technovation-logo-300x137On the first Friday in May, Microsoft was packed with girls. Yes, GIRLS! The 10th floor was filled to capacity with young women interested in technology and proud to show off the amazing apps they developed for a national competition called Technovation. I was honored serve among a truly stellar panel of judges:  Julia Austin (formerly Akamai), Kara Shurmantine (MassChallenge), Tracy Rosenthal-Newsom, (formerly Harmonix) and Pamela Aldsworth (Silicon Valley Bank).

Rachel Nicoll of Mass Tech Leadership Council’s Education Foundation shared that some of our finalists will be heading to California to pitch in the Technovation Finals for the chance to win $10,000!  She sat down to answer a few questions about Technovation and the interview is included below.

Share Technovation with a young woman you know today!

  1. What is Technovation?

Technovation is an international program that teaches mobile app development, entrepreneurship, and community engagement. High school and middle school female students work in teams of up to 5 to develop mobile apps to solve a problem in their local community. Teams work with a classroom teacher or coach at their school and a female mentor/role model as project manager from the technology or related industry. The program is free and open to all girls age 10-18 with any level of experience (“beginners welcome”).

  1. What kind of participation did we see from Massachusetts?

There were 40 teams from 18 schools signed up at the start of the season; 28 teams finished. A bit of attrition is normal, but the numerous blizzards and school closings really hit the teams hard. We are looking at ways to address the Technovation schedule and get the students in “Technovation-mode” earlier so this is less of an issue in the future. Let’s get 40 to finish next year!

  1. Tell us about the apps that won the MA regional competition.

Five teams  – 4 high school and 1 middle school – from the Massachusetts Regional Showcase progressed to the Semifinal round. There are 18 teams representing US/Canada at the high school level – our 4 Massachusetts teams represent almost 1/4 of that region!

AMEKA (Winchester High School) addresses the issue of impaired driving via their Safe Guard Driving app. Through a series of tests, users can ascertain whether or not their vision, reaction times, balance & cognitive ability are impaired or not. In the future, the app has the potential to be connected to ignition interlock technologies if partnered with an automobile company.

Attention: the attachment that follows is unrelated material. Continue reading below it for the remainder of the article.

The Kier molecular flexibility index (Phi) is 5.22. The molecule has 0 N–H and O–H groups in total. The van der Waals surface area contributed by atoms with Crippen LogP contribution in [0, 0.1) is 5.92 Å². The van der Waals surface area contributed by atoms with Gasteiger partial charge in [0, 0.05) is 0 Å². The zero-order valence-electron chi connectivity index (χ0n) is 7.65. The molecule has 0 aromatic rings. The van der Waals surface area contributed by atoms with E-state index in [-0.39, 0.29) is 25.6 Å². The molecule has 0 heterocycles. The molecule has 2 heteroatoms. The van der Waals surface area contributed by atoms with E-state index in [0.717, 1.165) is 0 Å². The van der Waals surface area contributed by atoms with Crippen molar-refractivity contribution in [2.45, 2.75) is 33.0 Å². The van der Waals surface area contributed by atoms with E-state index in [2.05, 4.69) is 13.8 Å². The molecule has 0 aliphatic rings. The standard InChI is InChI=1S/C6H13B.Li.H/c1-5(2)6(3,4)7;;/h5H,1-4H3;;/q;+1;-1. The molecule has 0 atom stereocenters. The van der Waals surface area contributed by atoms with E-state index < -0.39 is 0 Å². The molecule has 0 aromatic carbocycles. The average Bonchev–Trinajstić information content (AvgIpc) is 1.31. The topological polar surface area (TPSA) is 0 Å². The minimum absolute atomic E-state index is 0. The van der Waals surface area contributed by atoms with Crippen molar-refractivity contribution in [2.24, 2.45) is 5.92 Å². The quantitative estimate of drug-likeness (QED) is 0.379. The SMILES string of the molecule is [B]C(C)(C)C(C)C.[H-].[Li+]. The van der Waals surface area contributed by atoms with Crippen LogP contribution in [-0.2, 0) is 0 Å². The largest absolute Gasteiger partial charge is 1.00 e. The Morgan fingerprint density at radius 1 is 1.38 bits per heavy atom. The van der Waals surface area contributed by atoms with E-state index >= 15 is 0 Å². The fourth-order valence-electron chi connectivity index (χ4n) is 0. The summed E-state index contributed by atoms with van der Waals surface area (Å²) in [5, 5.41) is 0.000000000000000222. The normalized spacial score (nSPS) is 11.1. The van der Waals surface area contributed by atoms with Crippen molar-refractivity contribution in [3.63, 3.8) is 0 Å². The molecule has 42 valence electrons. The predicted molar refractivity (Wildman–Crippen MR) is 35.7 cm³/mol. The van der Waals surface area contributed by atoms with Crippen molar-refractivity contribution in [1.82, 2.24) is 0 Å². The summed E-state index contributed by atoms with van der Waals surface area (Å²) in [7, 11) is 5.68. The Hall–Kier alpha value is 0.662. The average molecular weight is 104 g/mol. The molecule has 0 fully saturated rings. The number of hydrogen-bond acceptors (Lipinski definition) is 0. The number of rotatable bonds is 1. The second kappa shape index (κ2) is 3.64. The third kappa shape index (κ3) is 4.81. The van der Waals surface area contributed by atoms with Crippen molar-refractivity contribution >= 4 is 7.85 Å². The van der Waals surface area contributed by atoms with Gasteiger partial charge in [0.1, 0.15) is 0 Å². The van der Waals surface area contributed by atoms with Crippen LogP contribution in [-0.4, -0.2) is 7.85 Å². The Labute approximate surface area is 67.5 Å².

Seventh (Phillips Academy) created The Pack: Safety in Numbers, a comprehensive safety app intended for teenagers and young adults that addresses the problems of sexual assault, hazing, and substance abuse in unfamiliar situations. The Pack is an expanded, digitized version of the time tested buddy system, including a friend-compass and check-in code among its features.

Techtonic’s (Winchester High School) application, ENKI, is intended to serve as a bridge between members of the school community. Teachers are able to post assignments, students are able to communicate with their peers and advisors, users can interact with teachers and classmates using the messaging capabilities, and all users receive automatic updates. Students are able to interact with their peers as well as interact with their teachers in a scholastic environment. The academic atmosphere of ENKI ensures that these communications will solely be scholarly.

WoCo (Phillips Academy) designed PraisePop as an interactive, social, and positive way to engage with the community. Too often people feel alone, excluded and unacknowledged due to negativity; PraisePop counteracts this by providing a method to spread positivity and inclusivity in communities by anonymously sharing uplifting posts.

Appily Ever After (Blake Middle School) created OpportuniTeens to connect non-profit organizations with teen volunteers. Using this app, teens can fulfill volunteer opportunities within local communities, organizations have a place to spread the word about these opportunities, and high school students can acquire community service hours to graduate.

  1. What’s next for the Technovation competitors?

Two of the MA semifinalists, AMEKA and WoCo, have been selected for the World Pitch Event in San Francisco on June 24th. They will pitch their apps live in front of a panel of judges at Yelp’s headquarters, competing against 4 other teams in the high school division for the top prize of $10,000.

Last year’s regional winning team, SKARA, competed in the Boston TechJam Pitch Contest and came in 2nd. They got a lot of great exposure and Constant Contact’s Small Business Innoloft hosted them over the summer to continue to work on their app. I wouldn’t be surprised if a Technovation team or two pop up on the roster for this year’s TechJam Pitch.

Last week while in Seattle, our team had the opportunity to speak on a panel on a show that airs on the Seattle Channel called Civic Cocktail. Hosted by Joni Balter, the show features a panel of professionals to discuss diverse topics, with a set of three journalists and the audience posing questions. The topic of […]

Across the country, cities just like Boston have been asking, how can we help foster the kinds of eye-popping innovation for which Silicon Valley is famous? Meanwhile, startups are chomping at the bit to break into highly regulated industries, such as healthcare and energy, that have the power to transform lives. Yet, they don’t know […]